All four Defendants entered a not-guilty plea. At the end of trial, the trial Court discharged and acquitted the 4th Defendant, but convicted the Appellant and the 1st and 2nd Defendants on some of the offences. They were sentenced to death by hanging. Aggrieved, the Appellant appealed to the Court of Appeal.
ISSUES FOR DETERMINATION:
The Court determined the appeal on the following issues:
“(i) Whether the Respondent has locus standi to prosecute the Appellant for an offence committed in the FCT in the light of the decision in the case of Nyame v Federal Republic of Nigeria (Infra)?
(ii) Whether the Learned Trial Judge was not wrong when he pronounced the death sentence on the Appellant contrary to the provision of the extant law as at the time the Appellant was sentenced to death?
(iii) Whether the Learned Trial Judge was right to have “presumed” that the appellant made the confessional statement and relied on it heavily in convicting the Appellant despite the fact that the Appellant said he was tortured to make it?”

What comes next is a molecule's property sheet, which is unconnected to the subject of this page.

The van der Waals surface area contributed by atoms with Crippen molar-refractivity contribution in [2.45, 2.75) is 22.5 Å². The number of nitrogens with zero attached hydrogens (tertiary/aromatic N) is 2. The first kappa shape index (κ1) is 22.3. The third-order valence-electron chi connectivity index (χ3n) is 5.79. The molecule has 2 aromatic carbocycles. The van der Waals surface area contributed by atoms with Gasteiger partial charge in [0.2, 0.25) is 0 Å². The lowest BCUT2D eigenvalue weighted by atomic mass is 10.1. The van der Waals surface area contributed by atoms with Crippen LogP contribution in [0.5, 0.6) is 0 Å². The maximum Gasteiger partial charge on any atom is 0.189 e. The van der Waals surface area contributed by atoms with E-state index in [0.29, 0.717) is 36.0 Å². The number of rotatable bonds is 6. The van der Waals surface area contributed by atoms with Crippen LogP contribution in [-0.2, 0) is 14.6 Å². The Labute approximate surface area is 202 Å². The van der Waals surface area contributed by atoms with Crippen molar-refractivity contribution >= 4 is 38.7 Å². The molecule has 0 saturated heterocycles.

Appellant’s counsel called in aid the case of ACCORD PARTY v GOVERNOR OF KWARA STATE  ALL FWLR (PT. 555) 220 at 283 on the meaning of locus standi, as well as a passage in NYAME v FEDERAL REPUBLIC OF NIGERIA  ALL FWLR (PT 527) 618 at 663 to the effect that “…charges preferred at the High Court of the Federal Capital Territory, Abuja can only be initiated in the name of the Federal Republic of Nigeria” in contending that it was wrong to have preferred the charge in this case in the name of the Commissioner of Police who lacks locus standi so to do. The Court was urged to strike out the case on that score and discharge the Appellant accordingly.